When people need a lawyer, they naturally turn to someone they trust. Perhaps a neighbor or friend happens to be a lawyer, or maybe they know someone who just had the same kind of legal problem. Even with a referral, however, smart legal clients do research before retaining you to represent them or their company. It makes sense — they want to know something about you beyond your firm name and your JD status. So is a law blog a good idea?
Small- and medium-sized firms have a huge untapped opportunity to establish a relationship with clients and prospects through blogging. As of 2016, only 26 percent of law firms had law blogs, and only seven percent of lawyers maintained an individual blog for professional purposes.
Now consider this: 77 percent of internet users read blogs. That’s more than 2 billion people. Not all of those people are prospective legal clients, of course, but it seems fair to assume that a big chunk of your prospects read blogs.
A law blog brings clients in
Blogs lure readers to your website where they become leads, the lifeblood of any legal practice. But a law blog also give lawyers an opportunity to establish credibility and actively attract the type of cases they want.
For example, a Florida firm that represents motorcycle riders in personal injury suits blogs about topics of interest to motorcycle enthusiasts. Another example is commercial law firm Becker & Poliakoff. Their website includes a law blog on Florida HOA law, New Jersey condo law and more.
Both firms know their desired clientele and the issues that matter to them, and they provide valuable information on a consistent basis to those audiences.
So why not start your own law blog? Common objections I frequently hear from attorneys are that law is a regulated industry and they don’t want to create an attorney/client relationship that might subject them to liability. But there is a way to blog without creating problems for yourself.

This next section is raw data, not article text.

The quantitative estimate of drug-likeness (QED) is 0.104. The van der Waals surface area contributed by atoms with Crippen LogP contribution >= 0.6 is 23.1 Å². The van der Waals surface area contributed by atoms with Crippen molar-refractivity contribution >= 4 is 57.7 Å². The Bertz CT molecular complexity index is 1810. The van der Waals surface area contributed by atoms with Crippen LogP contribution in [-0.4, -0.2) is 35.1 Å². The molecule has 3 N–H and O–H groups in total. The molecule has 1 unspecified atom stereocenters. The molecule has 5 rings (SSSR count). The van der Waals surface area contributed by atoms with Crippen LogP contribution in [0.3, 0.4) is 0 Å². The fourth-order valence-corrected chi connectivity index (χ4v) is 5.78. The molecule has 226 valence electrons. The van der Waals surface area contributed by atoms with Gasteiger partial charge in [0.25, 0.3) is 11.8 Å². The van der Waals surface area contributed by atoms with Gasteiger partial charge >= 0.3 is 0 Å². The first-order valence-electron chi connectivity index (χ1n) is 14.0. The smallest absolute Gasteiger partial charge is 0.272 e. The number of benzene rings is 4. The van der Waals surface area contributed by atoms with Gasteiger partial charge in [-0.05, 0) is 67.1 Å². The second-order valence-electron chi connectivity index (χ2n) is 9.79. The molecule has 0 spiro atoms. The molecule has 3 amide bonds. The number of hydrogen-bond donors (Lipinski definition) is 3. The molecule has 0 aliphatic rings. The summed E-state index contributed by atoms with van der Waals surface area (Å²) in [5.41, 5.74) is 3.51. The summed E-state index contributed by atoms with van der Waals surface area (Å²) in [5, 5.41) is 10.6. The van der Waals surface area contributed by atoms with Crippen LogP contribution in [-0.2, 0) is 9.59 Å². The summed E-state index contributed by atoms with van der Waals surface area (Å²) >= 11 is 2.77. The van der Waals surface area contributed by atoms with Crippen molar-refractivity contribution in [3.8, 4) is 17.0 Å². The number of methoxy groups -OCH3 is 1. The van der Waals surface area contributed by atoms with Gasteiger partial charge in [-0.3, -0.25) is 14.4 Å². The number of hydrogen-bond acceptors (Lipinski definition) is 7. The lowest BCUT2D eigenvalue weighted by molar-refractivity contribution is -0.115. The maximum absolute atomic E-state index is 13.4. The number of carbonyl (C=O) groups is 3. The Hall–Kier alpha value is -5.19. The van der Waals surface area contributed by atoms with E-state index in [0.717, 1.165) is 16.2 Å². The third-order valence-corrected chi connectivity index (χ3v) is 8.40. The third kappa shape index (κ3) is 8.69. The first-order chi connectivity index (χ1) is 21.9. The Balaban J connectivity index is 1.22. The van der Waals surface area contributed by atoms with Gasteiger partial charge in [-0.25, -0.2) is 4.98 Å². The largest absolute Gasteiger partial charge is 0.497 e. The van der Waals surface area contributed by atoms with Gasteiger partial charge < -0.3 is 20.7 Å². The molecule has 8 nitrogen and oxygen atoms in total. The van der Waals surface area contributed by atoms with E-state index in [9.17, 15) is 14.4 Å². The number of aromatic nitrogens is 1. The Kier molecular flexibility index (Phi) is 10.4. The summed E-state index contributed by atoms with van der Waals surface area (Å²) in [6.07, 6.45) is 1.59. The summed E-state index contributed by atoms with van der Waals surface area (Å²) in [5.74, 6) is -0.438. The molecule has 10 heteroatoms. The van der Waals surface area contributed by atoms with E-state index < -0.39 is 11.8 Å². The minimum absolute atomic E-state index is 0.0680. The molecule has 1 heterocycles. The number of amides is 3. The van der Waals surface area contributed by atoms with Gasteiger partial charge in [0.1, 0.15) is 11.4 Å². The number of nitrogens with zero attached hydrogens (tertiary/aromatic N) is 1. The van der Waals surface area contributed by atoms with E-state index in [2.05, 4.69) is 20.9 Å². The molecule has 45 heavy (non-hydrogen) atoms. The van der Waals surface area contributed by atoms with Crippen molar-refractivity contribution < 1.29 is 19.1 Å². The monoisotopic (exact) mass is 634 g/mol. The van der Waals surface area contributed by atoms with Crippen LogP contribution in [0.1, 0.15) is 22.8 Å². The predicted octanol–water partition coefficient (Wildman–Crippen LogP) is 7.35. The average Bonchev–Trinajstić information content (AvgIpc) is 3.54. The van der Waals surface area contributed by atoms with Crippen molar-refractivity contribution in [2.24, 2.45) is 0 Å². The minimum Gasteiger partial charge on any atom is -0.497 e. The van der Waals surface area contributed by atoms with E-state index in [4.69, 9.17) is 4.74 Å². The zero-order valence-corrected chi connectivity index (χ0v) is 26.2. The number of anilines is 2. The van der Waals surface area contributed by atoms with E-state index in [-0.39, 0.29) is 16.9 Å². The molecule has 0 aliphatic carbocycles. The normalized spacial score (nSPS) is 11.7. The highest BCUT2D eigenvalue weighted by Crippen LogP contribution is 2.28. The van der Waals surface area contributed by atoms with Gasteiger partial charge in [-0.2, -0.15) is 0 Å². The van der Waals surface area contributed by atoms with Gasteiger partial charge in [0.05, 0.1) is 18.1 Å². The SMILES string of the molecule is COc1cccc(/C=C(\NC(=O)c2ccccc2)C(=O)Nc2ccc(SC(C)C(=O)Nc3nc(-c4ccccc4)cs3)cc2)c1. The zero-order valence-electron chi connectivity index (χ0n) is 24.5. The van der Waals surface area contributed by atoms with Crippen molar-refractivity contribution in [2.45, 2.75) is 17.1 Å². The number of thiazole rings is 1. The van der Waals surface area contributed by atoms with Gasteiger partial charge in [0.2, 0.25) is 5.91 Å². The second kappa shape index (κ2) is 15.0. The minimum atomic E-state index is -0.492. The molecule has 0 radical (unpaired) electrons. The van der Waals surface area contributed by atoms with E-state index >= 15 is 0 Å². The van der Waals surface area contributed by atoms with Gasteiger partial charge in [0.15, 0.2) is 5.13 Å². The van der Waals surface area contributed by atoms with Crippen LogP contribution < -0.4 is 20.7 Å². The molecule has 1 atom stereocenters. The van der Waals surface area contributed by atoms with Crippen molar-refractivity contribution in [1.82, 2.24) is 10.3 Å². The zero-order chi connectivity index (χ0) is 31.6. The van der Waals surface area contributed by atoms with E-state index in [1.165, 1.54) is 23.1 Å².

Here are some tips.
Blog about something other than law
Here’s the thing: your prospects are interested in much more than law. The motorcycle injury law firm, for instance, recently featured a blog post about choosing the right motorcycle helmet. Use your law blog to attract the specific type of clients you want by covering interests and concerns they have outside the law.
Blog about law, but keep it general
You’ll most likely want to cover some legal topics (since a legal problem is what will ultimately bring readers into your office), but stick to providing information — not advice based on a specific person’s case. You can see that distinction at work here in this post from Becker & Poliakoff, in which they address the topic of accommodating requests for support animals. They explain what the law is, but they don’t apply it to the specific facts of the reader’s case.
Turn off comments or be prepared to answer them by recommending that your reader consult with a licensed attorney in their area.
For this reason, you might want to turn off comments. Commenters are very likely to introduce their own set of facts and ask you to comment on their situation. This is exactly the type of exchange you need to avoid.
Insert a disclaimer in your law blog
Another option is to include a disclaimer at the bottom of every blog post. Here’s mine:
“This post and any articles linked from this post are not legal advice and are not intended as legal advice. All posts on this site are intended to provide only general, non-specific legal information. This blog does not create any attorney-client relationship, and is not a solicitation.”
Fellow attorney Sara Hawkins has this in the footer of every page on her website: “THIS WEBSITE IS PROVIDED FOR INFORMATION PURPOSES ONLY AND IS NOT OFFERED AS LEGAL ADVICE.”
Large firms might prefer something more comprehensive, like this:
“[Law Firm Name] publishes this blog for educational purposes only, not to provide specific legal advice. By using this blog site you indicate that you understand there is no attorney-client relationship between you and the [Law Firm Name]. This blog should not be used as a substitute for obtaining legal advice from a licensed attorney. In addition, statements made on this blog represent the viewpoints of the individual authors, and do not necessarily reflect the views of [Law Firm Name] or any of our clients.”
The language you use isn’t as important as getting the point across — you’re offering information, not legal advice.
Help more clients find you online — blog
You have a valuable opportunity to help clients and prospects get to know you better through your law blog — don’t miss out! With a little planning, you and your firm can incorporate blogging into your marketing mix with minimal risk. So proceed, counselor.
Image by: Visualhunt